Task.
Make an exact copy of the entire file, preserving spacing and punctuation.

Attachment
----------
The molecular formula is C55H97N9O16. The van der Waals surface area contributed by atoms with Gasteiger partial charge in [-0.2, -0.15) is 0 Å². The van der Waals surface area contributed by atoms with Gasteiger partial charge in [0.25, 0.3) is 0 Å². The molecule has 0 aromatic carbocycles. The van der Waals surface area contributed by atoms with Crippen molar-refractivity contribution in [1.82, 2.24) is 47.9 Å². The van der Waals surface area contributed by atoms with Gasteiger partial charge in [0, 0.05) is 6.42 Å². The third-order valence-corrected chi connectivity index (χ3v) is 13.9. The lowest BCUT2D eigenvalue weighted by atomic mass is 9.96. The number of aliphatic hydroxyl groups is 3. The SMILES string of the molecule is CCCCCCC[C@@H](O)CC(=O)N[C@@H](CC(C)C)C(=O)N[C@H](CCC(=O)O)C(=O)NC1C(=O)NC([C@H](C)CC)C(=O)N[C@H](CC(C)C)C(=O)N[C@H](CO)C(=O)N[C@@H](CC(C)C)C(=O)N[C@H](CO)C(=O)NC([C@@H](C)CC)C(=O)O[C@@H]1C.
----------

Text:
The molecular formula is C55H97N9O16. The van der Waals surface area contributed by atoms with Gasteiger partial charge in [-0.2, -0.15) is 0 Å². The van der Waals surface area contributed by atoms with Gasteiger partial charge in [0.25, 0.3) is 0 Å². The molecule has 0 aromatic carbocycles. The van der Waals surface area contributed by atoms with Crippen molar-refractivity contribution in [1.82, 2.24) is 47.9 Å². The van der Waals surface area contributed by atoms with Gasteiger partial charge in [0, 0.05) is 6.42 Å². The third-order valence-corrected chi connectivity index (χ3v) is 13.9. The lowest BCUT2D eigenvalue weighted by atomic mass is 9.96. The number of aliphatic hydroxyl groups is 3. The SMILES string of the molecule is CCCCCCC[C@@H](O)CC(=O)N[C@@H](CC(C)C)C(=O)N[C@H](CCC(=O)O)C(=O)NC1C(=O)NC([C@H](C)CC)C(=O)N[C@H](CC(C)C)C(=O)N[C@H](CO)C(=O)N[C@@H](CC(C)C)C(=O)N[C@H](CO)C(=O)NC([C@@H](C)CC)C(=O)O[C@@H]1C.